It looks like there will only be one head-to-head debate between the three candidates for Georgia’s Senate seat before voters hit the polls on November 8.
Top campaign officials from Republican Johnny Isakson and Democrat Jim Barksdale’s campaigns met earlier on Wednesday to discuss the debate schedule after the latter challenged the two-term incumbent to six one-on-one matchups across the state of Georgia.
The two camps did not reach a deal on those, and Isakson’s campaign announced the Republican would be participating in only one debate: The Atlanta Press Club’s. That debate will be taped relatively close to the election, on Friday, Oct. 21, and will presumably include all three candidates for the position, including Libertarian Allen Buckley.
The Atlanta Press Club’s format allows for candidates to ask questions of their opponents, which could lead to some fireworks.
Isakson’s campaign put out this statement:
“I feel confident that, in addition to my longstanding record of public service and the 214 times I’ve answered questions from reporters in this year alone, this debate will demonstrate to Georgians my commitment to upholding a commonsense, pro-growth conservative agenda. If my Democrat opponent would like to offer any substantive policy positions that he stands for, I encourage him to follow suit and openly and transparently answer questions from Georgia media as I have always done and will continue to do.”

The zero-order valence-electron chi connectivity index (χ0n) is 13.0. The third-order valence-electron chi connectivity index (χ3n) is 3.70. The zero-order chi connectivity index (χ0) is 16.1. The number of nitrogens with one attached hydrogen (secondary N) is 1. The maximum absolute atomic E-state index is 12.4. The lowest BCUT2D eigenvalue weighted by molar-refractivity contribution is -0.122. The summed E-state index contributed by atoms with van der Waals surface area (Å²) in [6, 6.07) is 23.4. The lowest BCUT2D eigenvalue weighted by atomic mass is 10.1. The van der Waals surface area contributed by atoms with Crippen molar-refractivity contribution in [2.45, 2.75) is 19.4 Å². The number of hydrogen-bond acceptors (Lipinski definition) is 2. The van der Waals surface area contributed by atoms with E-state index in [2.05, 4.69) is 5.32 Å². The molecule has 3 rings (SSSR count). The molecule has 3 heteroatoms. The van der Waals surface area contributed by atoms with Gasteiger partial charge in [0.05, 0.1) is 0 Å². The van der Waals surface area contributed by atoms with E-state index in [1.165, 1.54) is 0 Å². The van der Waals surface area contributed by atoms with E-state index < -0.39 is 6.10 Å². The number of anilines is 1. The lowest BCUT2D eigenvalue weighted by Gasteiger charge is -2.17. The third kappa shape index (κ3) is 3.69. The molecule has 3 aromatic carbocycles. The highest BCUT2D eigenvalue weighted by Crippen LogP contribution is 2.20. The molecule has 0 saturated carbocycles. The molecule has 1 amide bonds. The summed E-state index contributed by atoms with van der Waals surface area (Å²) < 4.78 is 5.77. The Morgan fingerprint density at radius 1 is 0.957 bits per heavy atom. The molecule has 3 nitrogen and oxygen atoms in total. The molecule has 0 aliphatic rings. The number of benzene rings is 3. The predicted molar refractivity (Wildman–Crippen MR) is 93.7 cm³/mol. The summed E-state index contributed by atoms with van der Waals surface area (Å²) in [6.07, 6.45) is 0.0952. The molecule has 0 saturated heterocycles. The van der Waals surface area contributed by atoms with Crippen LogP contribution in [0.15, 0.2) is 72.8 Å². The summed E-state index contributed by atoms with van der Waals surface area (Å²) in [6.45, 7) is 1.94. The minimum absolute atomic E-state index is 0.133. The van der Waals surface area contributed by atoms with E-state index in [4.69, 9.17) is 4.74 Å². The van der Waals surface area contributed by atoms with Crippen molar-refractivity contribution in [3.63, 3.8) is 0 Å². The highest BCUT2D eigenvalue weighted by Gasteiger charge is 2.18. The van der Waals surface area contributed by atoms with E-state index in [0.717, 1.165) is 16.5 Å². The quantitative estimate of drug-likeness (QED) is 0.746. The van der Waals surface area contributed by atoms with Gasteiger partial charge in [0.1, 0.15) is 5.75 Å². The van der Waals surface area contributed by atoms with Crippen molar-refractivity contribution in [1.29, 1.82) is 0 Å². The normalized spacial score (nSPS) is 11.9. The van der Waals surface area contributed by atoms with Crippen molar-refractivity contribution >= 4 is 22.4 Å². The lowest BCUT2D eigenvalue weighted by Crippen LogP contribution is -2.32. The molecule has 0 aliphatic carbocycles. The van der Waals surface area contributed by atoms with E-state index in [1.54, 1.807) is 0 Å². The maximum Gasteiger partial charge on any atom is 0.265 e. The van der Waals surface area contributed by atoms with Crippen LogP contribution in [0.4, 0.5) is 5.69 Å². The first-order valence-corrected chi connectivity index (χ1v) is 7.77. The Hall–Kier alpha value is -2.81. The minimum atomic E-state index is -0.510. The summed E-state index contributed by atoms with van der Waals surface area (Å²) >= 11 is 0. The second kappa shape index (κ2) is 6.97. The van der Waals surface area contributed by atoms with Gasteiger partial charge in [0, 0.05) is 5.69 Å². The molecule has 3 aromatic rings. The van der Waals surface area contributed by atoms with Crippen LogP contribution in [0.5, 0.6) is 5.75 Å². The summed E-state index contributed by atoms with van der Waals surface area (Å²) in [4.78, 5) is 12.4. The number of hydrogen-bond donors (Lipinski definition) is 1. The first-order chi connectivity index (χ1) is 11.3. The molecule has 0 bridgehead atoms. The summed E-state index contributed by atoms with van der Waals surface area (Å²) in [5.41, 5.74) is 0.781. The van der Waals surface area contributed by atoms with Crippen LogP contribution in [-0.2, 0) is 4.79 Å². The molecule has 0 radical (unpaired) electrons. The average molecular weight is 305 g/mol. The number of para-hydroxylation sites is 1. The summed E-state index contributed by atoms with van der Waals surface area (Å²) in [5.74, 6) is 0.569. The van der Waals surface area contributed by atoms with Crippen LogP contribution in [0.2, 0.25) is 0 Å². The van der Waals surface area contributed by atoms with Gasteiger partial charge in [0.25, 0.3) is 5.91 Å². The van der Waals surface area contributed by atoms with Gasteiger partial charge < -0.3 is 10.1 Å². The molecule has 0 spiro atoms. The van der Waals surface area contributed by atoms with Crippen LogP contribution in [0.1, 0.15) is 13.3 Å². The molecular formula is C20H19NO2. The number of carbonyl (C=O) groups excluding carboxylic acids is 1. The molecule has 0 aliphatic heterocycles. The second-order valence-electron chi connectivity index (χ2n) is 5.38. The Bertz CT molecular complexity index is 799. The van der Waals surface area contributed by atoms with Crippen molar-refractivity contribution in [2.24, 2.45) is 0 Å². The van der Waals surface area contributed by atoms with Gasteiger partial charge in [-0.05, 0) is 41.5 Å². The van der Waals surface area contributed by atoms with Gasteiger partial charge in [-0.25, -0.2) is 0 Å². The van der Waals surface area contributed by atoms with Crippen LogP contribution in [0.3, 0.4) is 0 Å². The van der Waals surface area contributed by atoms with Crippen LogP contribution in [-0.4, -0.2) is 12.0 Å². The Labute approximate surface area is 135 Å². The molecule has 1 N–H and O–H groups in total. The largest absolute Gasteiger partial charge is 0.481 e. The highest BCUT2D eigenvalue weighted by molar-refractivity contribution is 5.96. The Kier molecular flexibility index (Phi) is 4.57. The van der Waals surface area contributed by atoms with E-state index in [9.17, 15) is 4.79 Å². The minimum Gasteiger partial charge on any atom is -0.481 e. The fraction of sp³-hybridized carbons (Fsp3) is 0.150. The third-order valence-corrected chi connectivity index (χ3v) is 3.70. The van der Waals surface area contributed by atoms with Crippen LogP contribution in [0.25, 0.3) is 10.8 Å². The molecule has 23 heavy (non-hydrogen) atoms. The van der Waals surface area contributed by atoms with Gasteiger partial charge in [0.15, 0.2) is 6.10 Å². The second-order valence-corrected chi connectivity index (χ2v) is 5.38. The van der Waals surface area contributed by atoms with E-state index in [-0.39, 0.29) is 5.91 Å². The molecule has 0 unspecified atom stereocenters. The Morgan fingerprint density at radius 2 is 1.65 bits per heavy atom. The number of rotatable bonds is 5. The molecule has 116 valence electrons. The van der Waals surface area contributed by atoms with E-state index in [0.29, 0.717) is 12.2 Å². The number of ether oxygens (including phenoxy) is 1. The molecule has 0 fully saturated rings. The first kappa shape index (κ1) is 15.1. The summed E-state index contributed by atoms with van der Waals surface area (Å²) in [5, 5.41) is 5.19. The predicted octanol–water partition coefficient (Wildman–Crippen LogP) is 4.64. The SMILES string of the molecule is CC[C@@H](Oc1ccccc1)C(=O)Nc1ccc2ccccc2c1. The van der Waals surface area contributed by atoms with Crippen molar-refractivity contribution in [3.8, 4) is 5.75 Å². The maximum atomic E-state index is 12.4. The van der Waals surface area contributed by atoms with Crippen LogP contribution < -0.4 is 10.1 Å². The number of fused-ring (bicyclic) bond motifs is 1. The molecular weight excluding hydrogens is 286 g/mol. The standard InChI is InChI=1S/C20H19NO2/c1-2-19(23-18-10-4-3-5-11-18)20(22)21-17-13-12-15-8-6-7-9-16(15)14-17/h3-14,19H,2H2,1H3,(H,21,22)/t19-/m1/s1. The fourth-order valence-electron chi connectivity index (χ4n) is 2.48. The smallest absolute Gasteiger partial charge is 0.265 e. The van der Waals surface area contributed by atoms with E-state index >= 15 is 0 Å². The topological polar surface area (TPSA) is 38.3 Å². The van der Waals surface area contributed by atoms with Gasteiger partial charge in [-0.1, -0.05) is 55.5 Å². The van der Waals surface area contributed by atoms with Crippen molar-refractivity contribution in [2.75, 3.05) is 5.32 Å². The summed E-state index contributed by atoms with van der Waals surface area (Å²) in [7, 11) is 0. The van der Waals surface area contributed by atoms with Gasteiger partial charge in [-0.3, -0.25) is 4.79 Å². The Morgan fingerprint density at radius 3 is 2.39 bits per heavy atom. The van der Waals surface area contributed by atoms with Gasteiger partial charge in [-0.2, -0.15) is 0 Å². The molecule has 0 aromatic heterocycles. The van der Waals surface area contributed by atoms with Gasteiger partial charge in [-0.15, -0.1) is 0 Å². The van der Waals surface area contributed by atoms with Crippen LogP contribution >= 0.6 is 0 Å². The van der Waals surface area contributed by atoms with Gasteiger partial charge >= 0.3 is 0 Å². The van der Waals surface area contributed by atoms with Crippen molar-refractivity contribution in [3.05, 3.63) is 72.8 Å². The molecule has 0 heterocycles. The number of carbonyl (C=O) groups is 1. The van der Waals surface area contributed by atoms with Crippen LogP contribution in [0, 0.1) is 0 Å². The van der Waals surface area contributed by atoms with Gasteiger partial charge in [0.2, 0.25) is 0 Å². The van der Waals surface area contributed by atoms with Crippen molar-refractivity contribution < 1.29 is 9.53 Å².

Barksdale’s Campaign Manger Dave Hoffman said it is “clear” Isakson “is not working for the people of Georgia and he doesn’t want to talk about it.” Hoffman invoked the same rhetoric the Barksdale campaign has used in recent weeks to criticize Isakson’s record on Capitol Hill:
“It’s no surprise that he has voted for bad foreign trade deals that send our jobs away or why he has skipped 71 percent of his Senate Commerce Committee hearings. Where’s Johnny?”
The debate will air on Georgia Public Broadcasting on Oct. 23. Early voting begins six days prior.
This will be Barksdale’s second time participating in an Atlanta Press Club-sponsored debate this year and Buckley and Isakson’s first. The latter opted out of the only televised debate ahead of the GOP primary in May, citing a scheduling conflict and the criminal history of competitor Derrick Grayson, a libertarian-minded challenger who had made some particularly blunt comments about Isakson’s political motivations following his Parkinson’s diagnosis.